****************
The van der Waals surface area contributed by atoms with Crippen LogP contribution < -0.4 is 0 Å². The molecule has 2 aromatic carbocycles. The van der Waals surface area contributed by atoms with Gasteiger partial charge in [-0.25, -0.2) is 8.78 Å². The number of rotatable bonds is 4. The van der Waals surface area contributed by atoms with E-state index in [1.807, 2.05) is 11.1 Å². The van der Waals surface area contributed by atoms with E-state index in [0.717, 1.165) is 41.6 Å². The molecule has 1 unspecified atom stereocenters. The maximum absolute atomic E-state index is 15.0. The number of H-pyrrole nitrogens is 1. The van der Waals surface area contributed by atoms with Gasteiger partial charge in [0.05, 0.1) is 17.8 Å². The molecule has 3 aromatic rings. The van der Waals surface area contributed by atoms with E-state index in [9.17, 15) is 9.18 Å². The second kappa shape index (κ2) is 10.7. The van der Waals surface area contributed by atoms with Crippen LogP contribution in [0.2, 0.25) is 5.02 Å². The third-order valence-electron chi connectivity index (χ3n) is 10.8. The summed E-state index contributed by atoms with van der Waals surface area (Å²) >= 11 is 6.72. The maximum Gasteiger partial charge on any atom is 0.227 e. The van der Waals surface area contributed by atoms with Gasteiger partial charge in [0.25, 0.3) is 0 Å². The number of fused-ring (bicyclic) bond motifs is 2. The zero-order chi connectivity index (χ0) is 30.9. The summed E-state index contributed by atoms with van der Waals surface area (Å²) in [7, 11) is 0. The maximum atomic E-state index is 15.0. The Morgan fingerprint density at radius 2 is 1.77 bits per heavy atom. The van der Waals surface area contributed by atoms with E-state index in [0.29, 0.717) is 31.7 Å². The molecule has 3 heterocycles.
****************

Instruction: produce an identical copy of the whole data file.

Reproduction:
The van der Waals surface area contributed by atoms with Crippen LogP contribution < -0.4 is 0 Å². The molecule has 2 aromatic carbocycles. The van der Waals surface area contributed by atoms with Gasteiger partial charge in [-0.25, -0.2) is 8.78 Å². The number of rotatable bonds is 4. The van der Waals surface area contributed by atoms with E-state index in [1.807, 2.05) is 11.1 Å². The van der Waals surface area contributed by atoms with E-state index in [0.717, 1.165) is 41.6 Å². The molecule has 1 unspecified atom stereocenters. The maximum absolute atomic E-state index is 15.0. The number of H-pyrrole nitrogens is 1. The van der Waals surface area contributed by atoms with Gasteiger partial charge in [0.05, 0.1) is 17.8 Å². The molecule has 3 aromatic rings. The van der Waals surface area contributed by atoms with E-state index in [9.17, 15) is 9.18 Å². The second kappa shape index (κ2) is 10.7. The van der Waals surface area contributed by atoms with Crippen LogP contribution in [0.2, 0.25) is 5.02 Å². The third-order valence-electron chi connectivity index (χ3n) is 10.8. The summed E-state index contributed by atoms with van der Waals surface area (Å²) >= 11 is 6.72. The maximum Gasteiger partial charge on any atom is 0.227 e. The van der Waals surface area contributed by atoms with Gasteiger partial charge in [0.25, 0.3) is 0 Å². The number of fused-ring (bicyclic) bond motifs is 2. The zero-order chi connectivity index (χ0) is 30.9. The summed E-state index contributed by atoms with van der Waals surface area (Å²) in [7, 11) is 0. The maximum atomic E-state index is 15.0. The Morgan fingerprint density at radius 2 is 1.77 bits per heavy atom. The van der Waals surface area contributed by atoms with E-state index in [0.29, 0.717) is 31.7 Å². The molecule has 3 heterocycles.